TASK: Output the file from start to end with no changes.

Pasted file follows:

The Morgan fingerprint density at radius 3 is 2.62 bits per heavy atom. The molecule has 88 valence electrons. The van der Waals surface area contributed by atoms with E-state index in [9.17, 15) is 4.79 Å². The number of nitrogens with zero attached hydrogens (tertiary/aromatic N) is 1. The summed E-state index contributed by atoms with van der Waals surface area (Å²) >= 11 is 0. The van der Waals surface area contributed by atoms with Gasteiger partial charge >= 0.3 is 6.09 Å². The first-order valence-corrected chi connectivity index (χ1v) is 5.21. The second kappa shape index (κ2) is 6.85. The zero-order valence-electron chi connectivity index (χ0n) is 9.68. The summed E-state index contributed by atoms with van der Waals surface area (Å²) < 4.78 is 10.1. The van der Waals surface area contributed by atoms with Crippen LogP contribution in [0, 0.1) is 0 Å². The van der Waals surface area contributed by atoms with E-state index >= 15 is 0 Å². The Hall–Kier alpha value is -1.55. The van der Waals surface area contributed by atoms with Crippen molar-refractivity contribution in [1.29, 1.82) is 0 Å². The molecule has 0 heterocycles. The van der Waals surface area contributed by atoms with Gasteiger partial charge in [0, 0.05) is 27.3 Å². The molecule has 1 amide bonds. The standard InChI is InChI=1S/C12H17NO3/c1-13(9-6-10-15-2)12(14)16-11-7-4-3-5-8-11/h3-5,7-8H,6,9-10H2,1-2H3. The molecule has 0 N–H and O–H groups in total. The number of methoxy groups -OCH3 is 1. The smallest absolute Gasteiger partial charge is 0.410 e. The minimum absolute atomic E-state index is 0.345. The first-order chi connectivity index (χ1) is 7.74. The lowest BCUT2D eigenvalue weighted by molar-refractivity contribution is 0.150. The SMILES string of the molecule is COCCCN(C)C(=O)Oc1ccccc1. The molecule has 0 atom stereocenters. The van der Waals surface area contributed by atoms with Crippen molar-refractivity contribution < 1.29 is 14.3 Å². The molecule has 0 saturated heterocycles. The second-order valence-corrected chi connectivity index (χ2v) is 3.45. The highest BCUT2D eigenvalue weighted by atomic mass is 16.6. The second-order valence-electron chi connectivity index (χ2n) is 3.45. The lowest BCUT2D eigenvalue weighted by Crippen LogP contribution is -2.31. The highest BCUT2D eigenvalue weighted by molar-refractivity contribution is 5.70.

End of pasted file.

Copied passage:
The Morgan fingerprint density at radius 3 is 2.62 bits per heavy atom. The molecule has 88 valence electrons. The van der Waals surface area contributed by atoms with E-state index in [9.17, 15) is 4.79 Å². The number of nitrogens with zero attached hydrogens (tertiary/aromatic N) is 1. The summed E-state index contributed by atoms with van der Waals surface area (Å²) >= 11 is 0. The van der Waals surface area contributed by atoms with Gasteiger partial charge >= 0.3 is 6.09 Å². The first-order valence-corrected chi connectivity index (χ1v) is 5.21. The second kappa shape index (κ2) is 6.85. The zero-order valence-electron chi connectivity index (χ0n) is 9.68. The summed E-state index contributed by atoms with van der Waals surface area (Å²) < 4.78 is 10.1. The van der Waals surface area contributed by atoms with Crippen LogP contribution in [0, 0.1) is 0 Å². The van der Waals surface area contributed by atoms with E-state index >= 15 is 0 Å². The Hall–Kier alpha value is -1.55. The van der Waals surface area contributed by atoms with Crippen molar-refractivity contribution in [1.29, 1.82) is 0 Å². The molecule has 0 heterocycles. The van der Waals surface area contributed by atoms with Gasteiger partial charge in [0, 0.05) is 27.3 Å². The molecule has 1 amide bonds. The standard InChI is InChI=1S/C12H17NO3/c1-13(9-6-10-15-2)12(14)16-11-7-4-3-5-8-11/h3-5,7-8H,6,9-10H2,1-2H3. The molecule has 0 N–H and O–H groups in total. The number of methoxy groups -OCH3 is 1. The smallest absolute Gasteiger partial charge is 0.410 e. The minimum absolute atomic E-state index is 0.345. The first-order chi connectivity index (χ1) is 7.74. The lowest BCUT2D eigenvalue weighted by molar-refractivity contribution is 0.150. The SMILES string of the molecule is COCCCN(C)C(=O)Oc1ccccc1. The molecule has 0 atom stereocenters. The van der Waals surface area contributed by atoms with Crippen molar-refractivity contribution < 1.29 is 14.3 Å². The molecule has 0 saturated heterocycles. The second-order valence-corrected chi connectivity index (χ2v) is 3.45. The highest BCUT2D eigenvalue weighted by atomic mass is 16.6. The second-order valence-electron chi connectivity index (χ2n) is 3.45. The lowest BCUT2D eigenvalue weighted by Crippen LogP contribution is -2.31. The highest BCUT2D eigenvalue weighted by molar-refractivity contribution is 5.70.